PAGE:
Hopefully someday Bitcoin/crypto will evolve to the point where this is not necessary. Think about online banking... essentially the same as crypto where if you hack someone's credit card info/pass you can quite easily steal their money, but we never hear nearly as many stories of people getting scammed in this way.

I think it just has to do with the maturity of crypto as it really isn't even 10 years old yet and most of the companies don't have resources that banks do to keep their clients secure.
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August 11, 2017, 09:30:06 PM
 #13

I don't know why they're making a move to restrict their services to cellphone-users only, but it seems strange that they're making that transition now after they were doing fine without it before. Either way it seems like they're either trying to semi-restrict their users to only middle/upper-class individuals or they dealing with some legal or technical issues that are loosening account security, or something else. I'm just speculating.

Coinbase is really going downhill these days. It's a shame too, they used to be pretty good for an online wallet and exchange.
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August 11, 2017, 10:01:02 PM
 #14

These days even Bittrex is asking for a lot of personal information Undecided
You still can use the service without giving it to them, but withdrawal limits are very low. And there is a risk that your account will be blocked if you have more than $ 1000 on it.

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August 11, 2017, 10:12:28 PM
 #15

These days even Bittrex is asking for a lot of personal information Undecided
You still can use the service without giving it to them, but withdrawal limits are very low. And there is a risk that your account will be blocked if you have more than $ 1000 on it.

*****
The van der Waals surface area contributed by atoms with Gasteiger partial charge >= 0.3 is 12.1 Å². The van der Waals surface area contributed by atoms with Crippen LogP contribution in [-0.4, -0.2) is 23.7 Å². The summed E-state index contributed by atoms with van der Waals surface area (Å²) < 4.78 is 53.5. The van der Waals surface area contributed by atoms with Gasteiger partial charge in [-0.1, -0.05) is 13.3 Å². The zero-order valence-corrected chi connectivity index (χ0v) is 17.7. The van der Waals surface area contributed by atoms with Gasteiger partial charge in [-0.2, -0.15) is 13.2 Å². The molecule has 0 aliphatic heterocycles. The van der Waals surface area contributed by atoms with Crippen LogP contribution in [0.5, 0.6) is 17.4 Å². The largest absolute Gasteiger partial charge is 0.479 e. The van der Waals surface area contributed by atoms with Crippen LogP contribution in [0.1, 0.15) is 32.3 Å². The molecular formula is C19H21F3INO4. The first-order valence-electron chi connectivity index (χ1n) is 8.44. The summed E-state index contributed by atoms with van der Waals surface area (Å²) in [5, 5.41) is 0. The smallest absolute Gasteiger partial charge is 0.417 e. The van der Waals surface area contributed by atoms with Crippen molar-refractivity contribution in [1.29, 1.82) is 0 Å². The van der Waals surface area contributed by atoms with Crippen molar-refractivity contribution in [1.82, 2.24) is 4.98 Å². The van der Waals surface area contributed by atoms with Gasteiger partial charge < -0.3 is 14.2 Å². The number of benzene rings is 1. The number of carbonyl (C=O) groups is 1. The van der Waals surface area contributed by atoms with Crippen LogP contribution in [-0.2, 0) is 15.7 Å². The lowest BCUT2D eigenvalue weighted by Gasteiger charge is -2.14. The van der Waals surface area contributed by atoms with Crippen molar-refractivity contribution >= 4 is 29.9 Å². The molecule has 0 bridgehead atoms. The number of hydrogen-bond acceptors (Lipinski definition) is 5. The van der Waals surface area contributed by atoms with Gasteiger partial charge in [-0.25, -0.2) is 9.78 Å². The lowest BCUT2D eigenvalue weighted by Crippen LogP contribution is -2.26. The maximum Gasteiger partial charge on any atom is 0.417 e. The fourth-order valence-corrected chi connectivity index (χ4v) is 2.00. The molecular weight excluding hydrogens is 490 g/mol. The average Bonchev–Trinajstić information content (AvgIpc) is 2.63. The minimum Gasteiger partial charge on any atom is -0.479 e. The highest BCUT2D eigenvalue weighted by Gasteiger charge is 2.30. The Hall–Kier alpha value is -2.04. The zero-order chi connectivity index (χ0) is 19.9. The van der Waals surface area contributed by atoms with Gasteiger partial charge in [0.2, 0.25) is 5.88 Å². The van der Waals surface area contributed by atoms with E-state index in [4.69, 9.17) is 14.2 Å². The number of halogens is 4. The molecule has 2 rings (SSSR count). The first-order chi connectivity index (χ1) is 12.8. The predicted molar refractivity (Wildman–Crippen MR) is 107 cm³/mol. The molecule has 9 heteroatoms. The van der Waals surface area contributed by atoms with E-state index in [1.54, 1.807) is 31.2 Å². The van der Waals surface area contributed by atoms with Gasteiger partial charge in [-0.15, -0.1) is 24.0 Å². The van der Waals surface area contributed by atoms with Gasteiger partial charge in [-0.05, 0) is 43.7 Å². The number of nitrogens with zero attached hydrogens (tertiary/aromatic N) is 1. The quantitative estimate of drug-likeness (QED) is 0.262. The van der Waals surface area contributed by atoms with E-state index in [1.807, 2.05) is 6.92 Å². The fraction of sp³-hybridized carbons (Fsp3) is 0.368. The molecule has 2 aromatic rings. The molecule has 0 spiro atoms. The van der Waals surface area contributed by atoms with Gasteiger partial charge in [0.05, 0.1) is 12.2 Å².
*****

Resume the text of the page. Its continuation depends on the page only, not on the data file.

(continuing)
Main reason is for KYC and AML regulations. They need to comply if they don't want to face legal charges to the government. It sucks that these exchanges need extensive personal verification in order to provide quality service when it is originally intended to be an anonymous environment for everyone. Well I guess that's one thing that we cannot escape from since we live under these countries' jurisdictions.

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August 11, 2017, 11:14:29 PM
 #16

I went a few years without using Coinbase.  When I tried to use them again I found that they would not let me on without a 2-factor auth of some sort.  Even though I had some BTC with them they never tried to inform me that they were going to lock my account as far as I could tell.

When I looked at the 2-factor auth options (since I research this stuff and won't use insecure platforms such as Windows and Android) I decided that I could use a fork of Google Auth before they closed the source code.  Turns out that by that time Coinbase was basically forcing me to use a company called 'Authy' but their documentation was out of date.

Since it is not necessarily unsafe to use a 2-factor authenticator on a platform which suffers from potential device security issues (e.g., my Android phone) I went ahead and dicked around with Authy.  Authy's documentation said that if one tried to use a land-line one could be 'permanently locked out' for initialization or something like that.  Nobody at Coinbase or Authy could explain what that meant.

There is no cell phone access where I live so I don't bother to have a cell phone (except some old ones from work which work on wi-fi.)  Nobody in tech-land can seem to get it through their heads that not everyone is in cell phone range.  Even if I did have a cell phone, I would have to drive to town to get an SMS or whatever and would be away from my secure workstation where I need to use the codes.

Eventually I tried to perform the Authy initialization with my land-line anyway and it worked fine.  I imagine that people are trying to use various voice-routing or whatever and the system is getting balled up so Authy just dumped land-line use all together (fucking their down-stream customers such as Coinbase in the process without telling them since they seemed unaware and/or argumentative about Authy's policy shifts.)

Anyway, when I finally got logged in to Coinbase I found out that they would not allow me to transact without sending them an identity theft kit that they could 'lose' as desired.  In earlier times Coinbase seemed to meet their KYC by off-loading the task to a bank (since I hooked my account up to them and the bank knows me in person.)  Alas, no longer.  At least not in my case.  Or they just see value in having scanned drivers licences and what-not on hand.  Whatever the case I was able to get what BTC I had with them out.